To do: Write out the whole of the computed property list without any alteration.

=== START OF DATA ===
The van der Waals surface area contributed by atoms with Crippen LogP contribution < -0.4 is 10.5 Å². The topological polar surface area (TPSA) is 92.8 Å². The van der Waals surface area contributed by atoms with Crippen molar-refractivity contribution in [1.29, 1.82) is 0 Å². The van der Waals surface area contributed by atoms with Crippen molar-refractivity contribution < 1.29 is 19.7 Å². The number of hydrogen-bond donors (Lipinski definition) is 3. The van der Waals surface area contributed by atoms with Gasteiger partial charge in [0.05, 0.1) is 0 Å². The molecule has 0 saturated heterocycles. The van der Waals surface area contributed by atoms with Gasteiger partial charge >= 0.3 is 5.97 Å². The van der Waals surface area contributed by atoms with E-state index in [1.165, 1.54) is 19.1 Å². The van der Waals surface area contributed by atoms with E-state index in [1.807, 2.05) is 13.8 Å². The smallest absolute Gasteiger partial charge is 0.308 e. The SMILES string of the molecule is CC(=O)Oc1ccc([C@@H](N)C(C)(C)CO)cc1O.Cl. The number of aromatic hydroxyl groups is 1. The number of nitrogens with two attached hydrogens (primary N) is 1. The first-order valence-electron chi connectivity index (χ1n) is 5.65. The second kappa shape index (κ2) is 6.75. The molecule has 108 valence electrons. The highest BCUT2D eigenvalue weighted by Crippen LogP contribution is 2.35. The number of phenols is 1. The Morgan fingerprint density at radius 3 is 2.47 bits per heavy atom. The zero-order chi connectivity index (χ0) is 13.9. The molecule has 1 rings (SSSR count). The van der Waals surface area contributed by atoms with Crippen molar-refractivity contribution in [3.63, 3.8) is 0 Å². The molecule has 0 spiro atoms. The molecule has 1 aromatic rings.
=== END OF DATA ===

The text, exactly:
The van der Waals surface area contributed by atoms with Crippen LogP contribution < -0.4 is 10.5 Å². The topological polar surface area (TPSA) is 92.8 Å². The van der Waals surface area contributed by atoms with Crippen molar-refractivity contribution in [1.29, 1.82) is 0 Å². The van der Waals surface area contributed by atoms with Crippen molar-refractivity contribution < 1.29 is 19.7 Å². The number of hydrogen-bond donors (Lipinski definition) is 3. The van der Waals surface area contributed by atoms with Gasteiger partial charge in [0.05, 0.1) is 0 Å². The molecule has 0 saturated heterocycles. The van der Waals surface area contributed by atoms with Gasteiger partial charge >= 0.3 is 5.97 Å². The van der Waals surface area contributed by atoms with E-state index in [1.165, 1.54) is 19.1 Å². The van der Waals surface area contributed by atoms with E-state index in [1.807, 2.05) is 13.8 Å². The smallest absolute Gasteiger partial charge is 0.308 e. The SMILES string of the molecule is CC(=O)Oc1ccc([C@@H](N)C(C)(C)CO)cc1O.Cl. The number of aromatic hydroxyl groups is 1. The number of nitrogens with two attached hydrogens (primary N) is 1. The first-order valence-electron chi connectivity index (χ1n) is 5.65. The second kappa shape index (κ2) is 6.75. The molecule has 108 valence electrons. The highest BCUT2D eigenvalue weighted by Crippen LogP contribution is 2.35. The number of phenols is 1. The Morgan fingerprint density at radius 3 is 2.47 bits per heavy atom. The zero-order chi connectivity index (χ0) is 13.9. The molecule has 1 rings (SSSR count). The van der Waals surface area contributed by atoms with Crippen molar-refractivity contribution in [3.63, 3.8) is 0 Å². The molecule has 0 spiro atoms. The molecule has 1 aromatic rings.